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Our old tape drives have failed and we not using tapes for backup anymore. We still have a stack of DLT tapes with backups which may contain sensitive information like credit card numbers, social security numbers, etc.

How do I responsibly dispose of these backup tapes?

If I had a working drive I would be tempted to dd from /dev/urandom to the tape device, but the drives have failed. Would this be a good method if the drive was still working? What do you recommend I do with these tapes given that I have no working drive for them?

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3  
Depending on the type of data on those tapes, are you sure you want to get rid of them immediately? You might check with accounting to ensure that they don't include data that might be requested by the IRS/[Insert Revenue or Regulatory Service]. For example you usually need to keep financials for 7 years - if you get audited, all you need to do if buy/rent a new drive to recover the data. –  David May 5 '09 at 16:54
    
@David, thanks, but in this case the tapes haven't been used for over 4 years, and I am sure our archival data exists in other locations. –  Zoredache May 5 '09 at 17:24

7 Answers 7

up vote 23 down vote accepted

You could read the Guidelines for Media Sanitization (PDF) of the National Institute of Standards and Technology.

Reel and Cassette Format Magnetic Tapes

Clear magnetic tapes by either re-recording (overwriting) or degaussing. Clearing a magnetic tape by re-recording (overwriting) may be impractical for most applications since the process occupies the tape transport for excessive time periods. Clearing by Overwriting: Overwriting should be performed on a system similar to the one that originally recorded the data. For example, overwrite previously recorded classified or sensitive VHS format video signals on a comparable VHS format recorder. All portions of the magnetic tape should be overwritten one time with known non-sensitive signals.

Degauss using an NSA/CSS-approved degausser. Purging by Degaussing: Purge the magnetic tape in any degausser that can purge the signal enough to prohibit playback of the previous known signal. Purging by degaussing can be accomplished easier by using an NSA/CSS-approved degausser for the magnetic tape.

  • Incinerate by burning the tapes in a licensed incinerator
  • Shred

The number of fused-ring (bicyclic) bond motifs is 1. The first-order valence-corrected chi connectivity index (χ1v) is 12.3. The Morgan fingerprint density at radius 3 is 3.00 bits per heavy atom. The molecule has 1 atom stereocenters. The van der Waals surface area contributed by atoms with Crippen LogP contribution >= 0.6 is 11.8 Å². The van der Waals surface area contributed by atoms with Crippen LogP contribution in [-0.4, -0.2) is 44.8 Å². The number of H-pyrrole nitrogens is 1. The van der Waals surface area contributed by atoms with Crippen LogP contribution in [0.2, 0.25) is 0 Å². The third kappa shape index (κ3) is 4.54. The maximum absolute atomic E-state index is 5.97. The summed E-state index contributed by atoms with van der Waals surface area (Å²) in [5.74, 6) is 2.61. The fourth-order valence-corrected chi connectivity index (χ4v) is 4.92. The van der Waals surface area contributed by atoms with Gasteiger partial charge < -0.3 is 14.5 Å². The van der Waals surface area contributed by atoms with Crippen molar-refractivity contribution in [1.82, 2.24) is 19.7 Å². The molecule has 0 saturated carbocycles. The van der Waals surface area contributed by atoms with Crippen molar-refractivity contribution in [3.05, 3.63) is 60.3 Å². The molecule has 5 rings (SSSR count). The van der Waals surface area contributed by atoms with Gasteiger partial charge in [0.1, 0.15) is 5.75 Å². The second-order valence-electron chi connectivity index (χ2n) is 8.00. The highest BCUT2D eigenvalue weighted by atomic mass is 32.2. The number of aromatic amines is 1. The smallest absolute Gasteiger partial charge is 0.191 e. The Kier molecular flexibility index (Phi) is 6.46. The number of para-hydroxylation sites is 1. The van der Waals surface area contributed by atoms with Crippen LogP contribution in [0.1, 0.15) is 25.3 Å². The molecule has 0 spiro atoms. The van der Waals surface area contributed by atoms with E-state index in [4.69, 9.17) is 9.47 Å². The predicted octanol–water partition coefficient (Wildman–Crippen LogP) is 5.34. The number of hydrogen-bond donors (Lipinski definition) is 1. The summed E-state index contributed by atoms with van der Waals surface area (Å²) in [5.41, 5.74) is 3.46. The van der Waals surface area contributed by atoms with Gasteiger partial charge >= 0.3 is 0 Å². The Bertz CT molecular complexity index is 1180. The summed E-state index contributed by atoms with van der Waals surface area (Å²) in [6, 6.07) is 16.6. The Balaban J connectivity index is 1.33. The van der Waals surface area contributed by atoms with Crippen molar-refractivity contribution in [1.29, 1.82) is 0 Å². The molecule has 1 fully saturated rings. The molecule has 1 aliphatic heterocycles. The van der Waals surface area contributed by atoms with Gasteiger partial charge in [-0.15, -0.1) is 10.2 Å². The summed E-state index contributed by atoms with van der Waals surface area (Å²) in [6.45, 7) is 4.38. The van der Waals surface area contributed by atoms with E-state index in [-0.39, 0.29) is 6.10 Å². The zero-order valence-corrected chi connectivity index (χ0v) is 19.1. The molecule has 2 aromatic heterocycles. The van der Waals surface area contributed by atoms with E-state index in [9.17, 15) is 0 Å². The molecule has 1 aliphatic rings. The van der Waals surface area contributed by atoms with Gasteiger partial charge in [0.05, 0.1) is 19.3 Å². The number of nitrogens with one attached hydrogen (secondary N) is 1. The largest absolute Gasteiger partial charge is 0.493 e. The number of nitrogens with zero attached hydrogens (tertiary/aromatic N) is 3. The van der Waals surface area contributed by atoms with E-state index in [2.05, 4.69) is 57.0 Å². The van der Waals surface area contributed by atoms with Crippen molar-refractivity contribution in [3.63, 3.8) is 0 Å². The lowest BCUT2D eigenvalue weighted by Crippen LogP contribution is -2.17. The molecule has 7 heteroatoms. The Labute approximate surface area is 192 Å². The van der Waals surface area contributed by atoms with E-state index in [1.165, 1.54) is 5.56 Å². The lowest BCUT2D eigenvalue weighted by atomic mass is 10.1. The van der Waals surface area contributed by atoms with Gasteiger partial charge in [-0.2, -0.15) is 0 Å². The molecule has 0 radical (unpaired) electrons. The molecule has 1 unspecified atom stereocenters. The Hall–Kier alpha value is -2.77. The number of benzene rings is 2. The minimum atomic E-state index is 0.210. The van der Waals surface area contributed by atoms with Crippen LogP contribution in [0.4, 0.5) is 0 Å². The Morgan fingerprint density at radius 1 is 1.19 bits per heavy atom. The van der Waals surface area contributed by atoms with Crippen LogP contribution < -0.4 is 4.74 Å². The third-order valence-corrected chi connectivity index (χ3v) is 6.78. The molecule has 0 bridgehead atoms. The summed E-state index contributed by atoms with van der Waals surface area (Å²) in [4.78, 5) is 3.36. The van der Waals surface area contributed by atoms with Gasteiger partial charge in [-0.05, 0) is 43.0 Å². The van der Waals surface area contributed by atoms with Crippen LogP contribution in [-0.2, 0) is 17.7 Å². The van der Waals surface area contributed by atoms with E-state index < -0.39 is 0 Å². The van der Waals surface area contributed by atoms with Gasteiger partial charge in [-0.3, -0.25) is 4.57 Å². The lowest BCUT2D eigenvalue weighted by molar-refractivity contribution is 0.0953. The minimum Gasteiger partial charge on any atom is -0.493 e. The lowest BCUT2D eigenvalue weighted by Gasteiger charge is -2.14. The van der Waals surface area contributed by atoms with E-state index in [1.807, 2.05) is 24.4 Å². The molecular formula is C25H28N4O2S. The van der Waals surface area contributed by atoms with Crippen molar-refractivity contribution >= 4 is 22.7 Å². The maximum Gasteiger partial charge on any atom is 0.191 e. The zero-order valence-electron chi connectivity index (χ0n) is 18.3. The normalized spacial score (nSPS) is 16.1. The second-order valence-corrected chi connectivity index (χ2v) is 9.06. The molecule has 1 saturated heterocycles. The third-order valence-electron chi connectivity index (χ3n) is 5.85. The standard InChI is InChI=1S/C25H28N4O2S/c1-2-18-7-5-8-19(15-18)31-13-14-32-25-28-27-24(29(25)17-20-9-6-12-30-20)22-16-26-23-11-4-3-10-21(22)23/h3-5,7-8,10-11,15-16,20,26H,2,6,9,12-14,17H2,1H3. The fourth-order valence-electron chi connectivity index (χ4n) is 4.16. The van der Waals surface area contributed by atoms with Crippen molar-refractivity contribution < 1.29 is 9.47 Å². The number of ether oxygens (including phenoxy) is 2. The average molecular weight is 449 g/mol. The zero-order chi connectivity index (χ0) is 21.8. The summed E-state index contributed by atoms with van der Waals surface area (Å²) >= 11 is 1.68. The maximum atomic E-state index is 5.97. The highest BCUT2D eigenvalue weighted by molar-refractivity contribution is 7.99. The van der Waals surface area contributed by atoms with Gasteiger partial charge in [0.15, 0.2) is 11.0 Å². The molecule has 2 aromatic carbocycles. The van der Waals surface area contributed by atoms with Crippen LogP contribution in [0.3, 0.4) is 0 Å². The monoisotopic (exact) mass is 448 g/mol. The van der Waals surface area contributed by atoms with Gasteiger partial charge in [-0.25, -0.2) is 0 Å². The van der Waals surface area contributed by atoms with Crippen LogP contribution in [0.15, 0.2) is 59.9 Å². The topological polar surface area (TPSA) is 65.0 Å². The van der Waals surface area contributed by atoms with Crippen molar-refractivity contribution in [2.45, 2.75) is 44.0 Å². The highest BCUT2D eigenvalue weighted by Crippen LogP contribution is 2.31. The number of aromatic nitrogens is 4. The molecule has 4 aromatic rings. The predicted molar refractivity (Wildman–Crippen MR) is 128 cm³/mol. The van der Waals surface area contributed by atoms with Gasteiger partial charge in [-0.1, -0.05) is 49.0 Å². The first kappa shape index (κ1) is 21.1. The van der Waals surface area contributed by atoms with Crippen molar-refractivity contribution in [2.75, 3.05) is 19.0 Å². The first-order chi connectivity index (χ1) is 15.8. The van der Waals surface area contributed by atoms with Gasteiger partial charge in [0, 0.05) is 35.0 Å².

Preparatory steps, such as removing the tape from the reel or cassette prior to destruction, are unnecessary. However, segregation of components (tape and reels or cassettes) may be necessary to comply with the requirements of a destruction facility or for recycling measures.

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May I suggest Thermite?

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+1 to anyone who mentions Thermite for any reason. –  cop1152 Jun 12 '09 at 12:25
    
+1 to both of you :-D –  Bigbio2002 Apr 6 '12 at 14:43

Fire is your friend.

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I like that option :-) –  Antoine Benkemoun Jun 12 '09 at 11:43
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I say we take off and nuke the entire site from orbit. It's the only way to be sure :) –  Chopper3 Jun 12 '09 at 14:12
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Plastic emits toxic fumes when burned. –  Les Sep 29 '09 at 18:44
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And sites emit radioactive particles when nuked from orbit. –  MadHatter Apr 6 '12 at 16:05

If the number of tapes is reasonable (<100) then there are any number of ways to permanently destroy them. Be creative.

If the number of tapes is much greater (>500) then I would contact a shredding company. Even if they don't handle tape media I'm sure they would have knowledge of those who would.

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i liked the original answer better :) –  warren Oct 1 '09 at 12:59
    
I didn't have enough characters left to hum out the theme song so..... :) –  JohnyD Oct 1 '09 at 17:30

I'll tell you what we do

1- 2 minutes on the degaussing machine 2- sharp scissors and about 20 minutes to make confetti. alternately, a good office shredder.

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When I first took over at my current job, we had well over 100 old backup tapes. I borrowed a huge magnet from the hardware store, the kind on wheels that is used to roll through a yard to pickup nails after a re-shingle. Anyway, I zapped them all with that. Then tossed them into the trash

I have always read that would work, but I havent tested it. I probably should have spot-tested a couple of them.

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Edit: Can confirm this works. I used the set of magnets from an old hard drive. Strong as hell. Tested on VCR, Floppy, and Travon 20 GB Data Cartridge. All the data was corrupted. –  Iain Mar 28 '12 at 14:51

Not that this answers the question as asked by the OP, but for the benefits of anyone else reading this question, easy disposal is one of the fringe benefits of encrypting my backups: when I need to dispose of the tape, I tear the first few inches of tape off to make casual scanning difficult, then drop the rest into any old bin.

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